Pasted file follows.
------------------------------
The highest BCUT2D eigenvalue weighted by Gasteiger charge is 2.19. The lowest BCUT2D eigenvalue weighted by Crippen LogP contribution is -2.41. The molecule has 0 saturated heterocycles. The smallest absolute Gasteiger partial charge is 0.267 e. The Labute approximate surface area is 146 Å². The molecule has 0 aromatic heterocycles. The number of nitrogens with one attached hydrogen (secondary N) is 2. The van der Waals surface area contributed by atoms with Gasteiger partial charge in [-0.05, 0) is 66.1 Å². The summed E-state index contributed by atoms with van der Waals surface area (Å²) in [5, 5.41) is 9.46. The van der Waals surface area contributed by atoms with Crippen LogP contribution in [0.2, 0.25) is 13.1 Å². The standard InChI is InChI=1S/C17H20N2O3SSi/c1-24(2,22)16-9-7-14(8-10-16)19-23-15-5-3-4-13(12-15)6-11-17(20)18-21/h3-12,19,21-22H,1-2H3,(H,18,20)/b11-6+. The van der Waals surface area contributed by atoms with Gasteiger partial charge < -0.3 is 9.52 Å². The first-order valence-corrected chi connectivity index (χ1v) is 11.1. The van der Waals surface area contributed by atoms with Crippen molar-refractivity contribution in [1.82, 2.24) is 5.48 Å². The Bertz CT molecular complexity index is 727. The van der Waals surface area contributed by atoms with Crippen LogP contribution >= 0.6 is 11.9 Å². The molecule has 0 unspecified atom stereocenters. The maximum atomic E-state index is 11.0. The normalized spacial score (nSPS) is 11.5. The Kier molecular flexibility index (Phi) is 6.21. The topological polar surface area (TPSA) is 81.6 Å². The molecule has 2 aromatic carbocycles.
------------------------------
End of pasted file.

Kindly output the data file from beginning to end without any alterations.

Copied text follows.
The highest BCUT2D eigenvalue weighted by Gasteiger charge is 2.19. The lowest BCUT2D eigenvalue weighted by Crippen LogP contribution is -2.41. The molecule has 0 saturated heterocycles. The smallest absolute Gasteiger partial charge is 0.267 e. The Labute approximate surface area is 146 Å². The molecule has 0 aromatic heterocycles. The number of nitrogens with one attached hydrogen (secondary N) is 2. The van der Waals surface area contributed by atoms with Gasteiger partial charge in [-0.05, 0) is 66.1 Å². The summed E-state index contributed by atoms with van der Waals surface area (Å²) in [5, 5.41) is 9.46. The van der Waals surface area contributed by atoms with Crippen LogP contribution in [0.2, 0.25) is 13.1 Å². The standard InChI is InChI=1S/C17H20N2O3SSi/c1-24(2,22)16-9-7-14(8-10-16)19-23-15-5-3-4-13(12-15)6-11-17(20)18-21/h3-12,19,21-22H,1-2H3,(H,18,20)/b11-6+. The van der Waals surface area contributed by atoms with Gasteiger partial charge < -0.3 is 9.52 Å². The first-order valence-corrected chi connectivity index (χ1v) is 11.1. The van der Waals surface area contributed by atoms with Crippen molar-refractivity contribution in [1.82, 2.24) is 5.48 Å². The Bertz CT molecular complexity index is 727. The van der Waals surface area contributed by atoms with Crippen LogP contribution >= 0.6 is 11.9 Å². The molecule has 0 unspecified atom stereocenters. The maximum atomic E-state index is 11.0. The normalized spacial score (nSPS) is 11.5. The Kier molecular flexibility index (Phi) is 6.21. The topological polar surface area (TPSA) is 81.6 Å². The molecule has 2 aromatic carbocycles.